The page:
5. This provokes the question: since the names can only be held in one "place" at a time, and they are all scattered around, does God know his own names?

  6. I think that this perhaps should have been 2 posts, not one. I liked the first, but the second one is very thought provoking. You are correct that fun and the fantastic should be a key focus.

  7. This post is really great, and has one of those extremely provocative thoughts at the end there. That's one of the biggest "paradigm shifts" I wish happened to fantasy in general, as its something that I have thought about for a while as well. People need to stop portraying fantasy as "real world physics simulator + magic layer on top" and start presenting the fantasy world as a place where our preconceptions of reality simply don't apply. Centerra is one of the better settings where this is done, but it needs to come from the people themselves.

    1. "People need to stop portraying fantasy as "real world physics simulator + magic layer on top" and start presenting the fantasy world as a place where our preconceptions of reality simply don't apply."

      You said it better than I did.

    2. "People need to stop portraying fantasy as "real world physics simulator + magic layer on top" and start presenting the fantasy world as a place where our preconceptions of reality simply don't apply"

      I vociferously disagree, untethering the game from it's core medieval reality leads to a loss of verisimilitude. The more fantastic elements you have (dragons) the more you need grounded real world elements (real physics, real medieval social structures). You lose player buy-in by ramping up fantastic elements, when things get too fantastic then nothing is fantastic anymore. You stop taking the game seriously when reality is dialed back to far. Most of us want to play a dungeons and dragons style game. I don't want to play an Alice in wonderland rpg. (Do you remember the Alice in wonderland module? It was awful.) The generic dungeons and dragons setting already has the fantastic dialed up to 9, if anything we should be reigning in as many fantastic elements as possible. If there's a mundane way to achieve something without using magic we should use that. Magic and fantastic elements are often cop outs and shortcuts and lazy writing, "I can't come up with a good reason for this so *it's magic*". Fantastic elements should be big, and overarching, they shouldn't interfere with daily life.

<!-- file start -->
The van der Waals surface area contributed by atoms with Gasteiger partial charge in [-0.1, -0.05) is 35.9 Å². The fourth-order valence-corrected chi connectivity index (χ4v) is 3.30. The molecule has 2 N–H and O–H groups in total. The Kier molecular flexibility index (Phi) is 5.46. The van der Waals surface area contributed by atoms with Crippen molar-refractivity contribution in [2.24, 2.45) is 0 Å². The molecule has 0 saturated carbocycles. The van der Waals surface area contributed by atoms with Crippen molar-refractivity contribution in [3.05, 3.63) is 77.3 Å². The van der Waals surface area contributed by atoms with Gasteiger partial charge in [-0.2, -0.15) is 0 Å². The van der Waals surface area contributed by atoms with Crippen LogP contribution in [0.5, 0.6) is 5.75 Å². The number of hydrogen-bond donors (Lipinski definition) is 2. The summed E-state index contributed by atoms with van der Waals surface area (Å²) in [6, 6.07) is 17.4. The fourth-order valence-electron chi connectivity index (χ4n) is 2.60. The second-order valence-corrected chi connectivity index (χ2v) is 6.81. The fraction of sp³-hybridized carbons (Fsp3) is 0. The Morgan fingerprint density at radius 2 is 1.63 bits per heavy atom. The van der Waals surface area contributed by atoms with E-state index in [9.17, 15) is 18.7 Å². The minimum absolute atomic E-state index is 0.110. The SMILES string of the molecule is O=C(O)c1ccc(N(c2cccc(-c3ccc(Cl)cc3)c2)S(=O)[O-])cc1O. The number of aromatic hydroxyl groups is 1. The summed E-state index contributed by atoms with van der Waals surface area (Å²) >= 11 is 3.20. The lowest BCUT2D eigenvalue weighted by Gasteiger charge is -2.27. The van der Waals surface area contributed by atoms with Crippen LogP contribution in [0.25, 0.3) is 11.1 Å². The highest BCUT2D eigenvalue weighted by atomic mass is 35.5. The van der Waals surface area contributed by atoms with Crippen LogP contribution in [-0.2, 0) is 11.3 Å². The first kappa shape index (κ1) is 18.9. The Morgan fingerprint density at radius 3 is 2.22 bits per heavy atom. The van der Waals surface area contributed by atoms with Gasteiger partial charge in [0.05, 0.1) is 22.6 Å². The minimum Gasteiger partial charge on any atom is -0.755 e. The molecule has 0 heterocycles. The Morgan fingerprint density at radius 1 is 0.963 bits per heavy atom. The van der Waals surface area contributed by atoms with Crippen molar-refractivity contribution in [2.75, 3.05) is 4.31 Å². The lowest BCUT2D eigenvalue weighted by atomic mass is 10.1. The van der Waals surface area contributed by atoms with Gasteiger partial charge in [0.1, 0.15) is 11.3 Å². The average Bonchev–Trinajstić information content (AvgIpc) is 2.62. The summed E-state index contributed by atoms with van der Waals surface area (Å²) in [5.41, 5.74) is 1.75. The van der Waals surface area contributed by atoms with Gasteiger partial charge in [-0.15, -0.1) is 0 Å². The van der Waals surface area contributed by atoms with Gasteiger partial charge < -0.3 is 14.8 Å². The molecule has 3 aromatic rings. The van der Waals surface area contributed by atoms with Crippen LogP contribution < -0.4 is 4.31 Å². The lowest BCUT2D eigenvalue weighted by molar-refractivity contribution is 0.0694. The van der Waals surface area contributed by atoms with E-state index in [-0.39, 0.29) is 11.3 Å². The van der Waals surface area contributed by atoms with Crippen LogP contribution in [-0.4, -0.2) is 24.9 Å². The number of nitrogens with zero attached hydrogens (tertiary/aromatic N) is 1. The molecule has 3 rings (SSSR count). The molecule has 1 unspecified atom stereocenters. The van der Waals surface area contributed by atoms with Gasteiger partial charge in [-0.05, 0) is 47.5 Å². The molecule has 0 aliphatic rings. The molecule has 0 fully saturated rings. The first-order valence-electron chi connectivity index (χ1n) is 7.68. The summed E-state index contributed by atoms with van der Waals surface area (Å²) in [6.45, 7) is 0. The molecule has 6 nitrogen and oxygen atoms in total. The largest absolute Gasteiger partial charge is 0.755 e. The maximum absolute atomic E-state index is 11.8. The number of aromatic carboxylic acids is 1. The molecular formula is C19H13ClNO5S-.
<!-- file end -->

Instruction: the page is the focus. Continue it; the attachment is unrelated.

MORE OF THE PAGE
3. @Jaco:

      I'm not arguing for an increase (nor a decrease) in how common magic is. Nor am I arguing to make the magical parts of the setting more (or less) foreground.

      I'm saying that when magic is bleached and quantified, it stops feeling magical, because then the world becomes clearly delineated between the magical (the world of the wizard) and the non-magical (the world of the fighter), without any intermingling.

      For example, a disease that rots metal is something that you would probably say is magical, because it doesn't exist in the real world. But what if that was seen as a common, mundane thing within the setting? What if the distinction between magical and non-magical was blurred? (Note that most rulebooks work very hard to sharpen that line.)

  8. Okay you've got a bunch of stuff going on here, some cool, some less so.

    Cool: Non-commutative knowledge. It's a great idea. That said, it's kinda hard to work into a standard tabletop RPG, other than in the way you've done it, which is to turn it into a Wondrous Item. It's... kinda more of an SCP concept? Fun to think about, and you could probably do an Outer Limits episode around it, but not all that game-able.

    Names of God: These are Wondrous Items. The only way they're different from Boots of Water Walking or whatever is that they can't be taken away. So in that sense, they're more like cast-at-will spells.

    (Spell vs. Item isn't as big a difference as people think. "Boots of Flying, usable 3X/day" is in game terms very close to "You can case Fly 3X/day". Not identical -- the boots take up the footgear slot, you can lose them, the Fly spell can be counterspelled or blocked by Silence, whatever -- but very close.)